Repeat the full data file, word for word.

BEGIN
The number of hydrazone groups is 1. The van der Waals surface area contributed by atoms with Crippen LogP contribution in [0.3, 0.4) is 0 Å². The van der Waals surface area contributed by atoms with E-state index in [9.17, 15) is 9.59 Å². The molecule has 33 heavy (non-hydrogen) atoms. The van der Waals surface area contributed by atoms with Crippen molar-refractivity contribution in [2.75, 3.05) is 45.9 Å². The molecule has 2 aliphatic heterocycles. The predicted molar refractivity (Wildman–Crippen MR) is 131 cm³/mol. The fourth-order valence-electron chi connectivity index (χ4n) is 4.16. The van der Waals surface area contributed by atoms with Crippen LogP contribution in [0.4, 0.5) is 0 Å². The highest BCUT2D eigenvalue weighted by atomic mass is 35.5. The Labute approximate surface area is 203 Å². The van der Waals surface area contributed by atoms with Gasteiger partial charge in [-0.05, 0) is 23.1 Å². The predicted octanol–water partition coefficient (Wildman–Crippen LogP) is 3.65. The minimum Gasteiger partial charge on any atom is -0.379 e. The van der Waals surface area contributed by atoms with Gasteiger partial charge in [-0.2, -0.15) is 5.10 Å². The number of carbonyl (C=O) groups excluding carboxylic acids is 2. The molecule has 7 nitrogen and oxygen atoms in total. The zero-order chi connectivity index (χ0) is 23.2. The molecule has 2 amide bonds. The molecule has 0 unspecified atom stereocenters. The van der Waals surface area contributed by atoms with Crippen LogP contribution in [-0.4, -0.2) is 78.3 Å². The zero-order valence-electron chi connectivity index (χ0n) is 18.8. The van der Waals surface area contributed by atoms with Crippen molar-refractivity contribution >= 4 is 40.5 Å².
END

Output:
The number of hydrazone groups is 1. The van der Waals surface area contributed by atoms with Crippen LogP contribution in [0.3, 0.4) is 0 Å². The van der Waals surface area contributed by atoms with E-state index in [9.17, 15) is 9.59 Å². The molecule has 33 heavy (non-hydrogen) atoms. The van der Waals surface area contributed by atoms with Crippen molar-refractivity contribution in [2.75, 3.05) is 45.9 Å². The molecule has 2 aliphatic heterocycles. The predicted molar refractivity (Wildman–Crippen MR) is 131 cm³/mol. The fourth-order valence-electron chi connectivity index (χ4n) is 4.16. The van der Waals surface area contributed by atoms with Crippen LogP contribution in [0.4, 0.5) is 0 Å². The highest BCUT2D eigenvalue weighted by atomic mass is 35.5. The Labute approximate surface area is 203 Å². The van der Waals surface area contributed by atoms with Gasteiger partial charge in [-0.05, 0) is 23.1 Å². The predicted octanol–water partition coefficient (Wildman–Crippen LogP) is 3.65. The minimum Gasteiger partial charge on any atom is -0.379 e. The van der Waals surface area contributed by atoms with Gasteiger partial charge in [-0.2, -0.15) is 5.10 Å². The number of carbonyl (C=O) groups excluding carboxylic acids is 2. The molecule has 7 nitrogen and oxygen atoms in total. The zero-order chi connectivity index (χ0) is 23.2. The molecule has 2 amide bonds. The molecule has 0 unspecified atom stereocenters. The van der Waals surface area contributed by atoms with Crippen LogP contribution in [-0.4, -0.2) is 78.3 Å². The zero-order valence-electron chi connectivity index (χ0n) is 18.8. The van der Waals surface area contributed by atoms with Crippen molar-refractivity contribution >= 4 is 40.5 Å².